Gary Stout said Thursday that it is okay to use informal language, but there is a time and place.

Stout, the associate vice president for Student Affairs at Career Services, led a 15-minute workshop on formal and informal language at the West Library.

“Situational code-switching is a method of talking to different people,” he said. “Everyone uses situational code-switching. It is actually a sign of intelligence.”

Stout explained that situational code-switching is when someone uses colloquial language with friends and proper language with a boss and co-worker.

“It is something that everyone struggles with, because until you are told you shouldn’t speak a certain way, how do you know,” Stout said.

Freshman Cassey Moseley, who attended the workshop, felt that the presentation was helpful in learning how to professionally speak to others.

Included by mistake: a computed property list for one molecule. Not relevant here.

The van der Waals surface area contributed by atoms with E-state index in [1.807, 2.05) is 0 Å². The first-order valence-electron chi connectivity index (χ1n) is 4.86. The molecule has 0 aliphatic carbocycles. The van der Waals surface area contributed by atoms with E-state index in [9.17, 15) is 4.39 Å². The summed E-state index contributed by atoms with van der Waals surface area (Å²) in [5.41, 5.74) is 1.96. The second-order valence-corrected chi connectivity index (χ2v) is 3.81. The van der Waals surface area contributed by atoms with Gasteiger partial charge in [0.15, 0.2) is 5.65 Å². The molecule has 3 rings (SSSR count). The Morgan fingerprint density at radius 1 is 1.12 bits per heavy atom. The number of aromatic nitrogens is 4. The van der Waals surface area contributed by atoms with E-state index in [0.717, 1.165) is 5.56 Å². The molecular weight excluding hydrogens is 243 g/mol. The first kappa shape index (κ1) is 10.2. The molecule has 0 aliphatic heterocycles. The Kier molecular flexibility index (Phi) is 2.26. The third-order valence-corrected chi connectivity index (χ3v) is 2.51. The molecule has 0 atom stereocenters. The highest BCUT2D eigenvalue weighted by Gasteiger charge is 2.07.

“I got to learn how to officially communicate in an email,” she said.

Moseley said the presentation was helpful in differentiating between acceptable terminology in a professional environment, and unacceptable terminology.

Stout further explained that situational code-switching in spoken language can demonstrate social competency, affirm one’s sense of identity or membership in a community, and show higher intellectual ability.

Freshman Cameron Gregg, who also attended the workshop, felt that the workshop was interesting and presented a lot of information about the dos and don’ts of communication in the workplace.

“I learned how we should communicate if we want to get a career,” he said. “You need to be more professional manner than you would in a text message.”